Todd said it. DocGKR said it. J. Michael Plaxco said it in Shooting From Within. I think Brian Enos said it in his book.

    I need to see the sights and call every shot. I need to just shoot the targets and not get wrapped up in everything else quite so much.

    When I shoot a demo in basic pistol class, I more than own the skill level required and feel little or no stress. When I shoot a longer course of fire, or a drill that is foreign to me and I don’t have a concept of a ‘good’ time on the drill or what time I might shoot the drill in, then the stress and tension disappear. The only useful thing to do is see the sights, call the shots, and shoot every target with every shot.

    And here’s how I really know it to be true. In my non-going-in-harm’s-way life, the situation I normally shoot in that carries the most consequence to how well I shoot, is GSSF. How I shoot in GSSF literally determines whether or not I will win a pistol and/or a few hundred dollars. There is upwards of $700 in cash and prizes riding on my performance in every GSSF match. And over the course of a paltry three GSSF matches, I have learned that there is precisely one rational thing to do to win: shoot the center of every target with every shot. And that’s what I do there and I don’t feel a lot of stress or tension because I own that skill if I am not pushing hard like I have habituated over the last while.

    In GSSF, part of that is the penalties for inaccuracy are so gnarly (like on the FAST!) that it is just not worth it to miss. There may be times in other gun games where it will be beneficial to turn up the speed. But I need to go back to the core of it all – shoot the center of every target with every shot, and habituate that.

    I just have to face up to the fact that I am not as good as I want to be, and the level of skill I can touch is not the level of skill that I own. I think I need to spend the next while, however long that is, truly intending to shoot the center of every target with every shot, in any shooting activity. Mistakes will be made and I will not magically become perfect, but I must proceed with correct intentions.

    From there I think I can make some real progress.

  4. #24
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    AM – 45 minutes dry fire practice. Worked WHO, SHO, and two-handed draws on a 25 yard target and the associated careful use of the sights and trigger, and some dry trigger resets and additional presses. Also worked some reloads on the move, both walking and running, again using a 25 yard target to force more precision, then worked static reloads (did not revisit the look vs. no look methods – just did the no look which I am much more comfortable and familiar with.) Finished the morning dry fire session with two hand draws to a USPSA upper A and ½ lower A zone at 15 yards, again taking lots of care with the sights and trigger.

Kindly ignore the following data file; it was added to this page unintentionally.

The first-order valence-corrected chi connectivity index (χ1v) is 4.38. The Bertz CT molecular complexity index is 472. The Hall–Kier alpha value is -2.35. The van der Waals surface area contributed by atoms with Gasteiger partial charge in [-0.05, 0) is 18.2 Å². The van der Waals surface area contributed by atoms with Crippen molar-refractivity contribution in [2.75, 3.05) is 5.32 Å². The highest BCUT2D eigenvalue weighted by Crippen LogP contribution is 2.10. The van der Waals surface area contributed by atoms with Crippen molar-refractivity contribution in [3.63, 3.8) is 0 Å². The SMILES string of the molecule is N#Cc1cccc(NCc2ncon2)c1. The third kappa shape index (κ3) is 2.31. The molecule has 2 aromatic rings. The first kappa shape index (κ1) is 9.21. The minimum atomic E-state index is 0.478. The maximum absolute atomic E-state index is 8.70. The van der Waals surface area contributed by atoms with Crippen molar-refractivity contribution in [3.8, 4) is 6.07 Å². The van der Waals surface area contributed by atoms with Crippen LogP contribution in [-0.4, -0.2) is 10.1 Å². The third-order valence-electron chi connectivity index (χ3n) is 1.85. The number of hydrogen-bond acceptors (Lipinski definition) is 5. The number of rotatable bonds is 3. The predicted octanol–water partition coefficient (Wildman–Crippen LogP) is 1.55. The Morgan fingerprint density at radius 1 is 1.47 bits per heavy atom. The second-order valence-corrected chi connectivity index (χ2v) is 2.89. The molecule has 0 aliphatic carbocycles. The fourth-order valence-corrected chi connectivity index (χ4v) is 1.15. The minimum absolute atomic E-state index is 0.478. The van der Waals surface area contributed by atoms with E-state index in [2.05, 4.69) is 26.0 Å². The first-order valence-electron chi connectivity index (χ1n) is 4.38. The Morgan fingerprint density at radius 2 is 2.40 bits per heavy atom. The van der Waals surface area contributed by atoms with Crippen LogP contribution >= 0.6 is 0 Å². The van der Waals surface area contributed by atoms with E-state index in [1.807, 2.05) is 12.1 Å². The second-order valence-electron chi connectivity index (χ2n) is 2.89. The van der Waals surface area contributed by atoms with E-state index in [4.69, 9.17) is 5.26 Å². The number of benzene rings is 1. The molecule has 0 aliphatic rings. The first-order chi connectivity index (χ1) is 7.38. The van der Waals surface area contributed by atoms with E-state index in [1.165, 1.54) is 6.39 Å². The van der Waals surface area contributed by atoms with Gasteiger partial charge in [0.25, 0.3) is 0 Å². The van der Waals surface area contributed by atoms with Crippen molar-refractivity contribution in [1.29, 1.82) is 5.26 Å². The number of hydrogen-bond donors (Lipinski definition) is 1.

Mid – Started with a cold FAST, then shot the DotW16: Acceleration. Kind of sucked, but in new and interesting ways. I felt like it was related to the fact that I almost never practice presentations from position 3 (hands join) of the drawstroke.

    Cold FAST – 6.59 (-2 B): 1.44, .54 / 1.88 / .26, .25, .22 No excuse for the missed body shots. I didn’t see and track the sights on the body shots and the result was predictable. I really needed the visual control system in the driver's seat on this, even more than usual. I had decided to dispose of four Gold Dots out of my carry ammo that had seen too many chamberings, which threw the rhythm off when mixed with normal practice ammo, which might have been fine if I let my vision drive the gun...instead I mindlessly used kinesthetic alignment and watched the misses appear.

    After the DotW 16: Acceleration (I'm going to put those results in the DotW thread), shot the last two FASTs warmed up:

    5.67 (-1B): 1.43, .64 / 1.91 / .26, .25, .19 Same as last run; the miss was pointless and occurred through inattention.

    5.07: 1.30, .66 / 2.42 / .26, .25, .20 Blew the reload and it cost me. If it’s not one thing with me, it’s another! I have been destroying the body shots lately, shooting like 4” groups during FASTs over the last week or so, and now that I got the 3x5 shots together I start blowing the body shots. It’s almost funny.

    Have to say I was very happy with the 3x5 shots though:
    [IMG] FAST_01_19_2012 by OrigamiAK, on Flickr[/IMG]

  5. #25
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    AM – 40 minutes of dry trigger presses and a few draws. Haven’t worked pure trigger control enough lately.

    Mid – Having spent some time thinking about the muzzle-level vs. muzzle tilt #3 position (Todd’s way), I decided to try string 3 of DotW 16: Acceleration for fun and to compare the two #3 positions, even though I did not legitimately progress to it.

    Using the same muzzle-level #3 I did yesterday but presenting straight to the target using more kinesthetic awareness and less visual awareness, I shot string 3 a few times and threw lots of misses (-1 zone) trying to get done under time. I didn’t bring the gun up to my eye-target line first like I did yesterday and instead started shooting as I was presenting the gun forward, before having verified any sight alignment – and this was only good for –1 zone hits.

    Then I tried several reps starting from the muzzle-tilt #3, with the front sight already in my true eye-target line, and frankly was very impressed with the technique. It was slick and quick for seeing the sights aligned on target and for the purpose of string 3 of the DotW 16: Acceleration, presenting from the #3 position seemed like a significant technique advantage over the muzzle-level #3.

    There are other aspects to the discussion of muzzle-level vs. muzzle-tilt #3, but purely for this shooting task, it sure felt superior. I didn’t record the numbers or take a picture and I only did about four repetitions of it, but the hits were all there, clean and under time, which was a whole lot better than what I was doing from the muzzle-level #3 yesterday and today.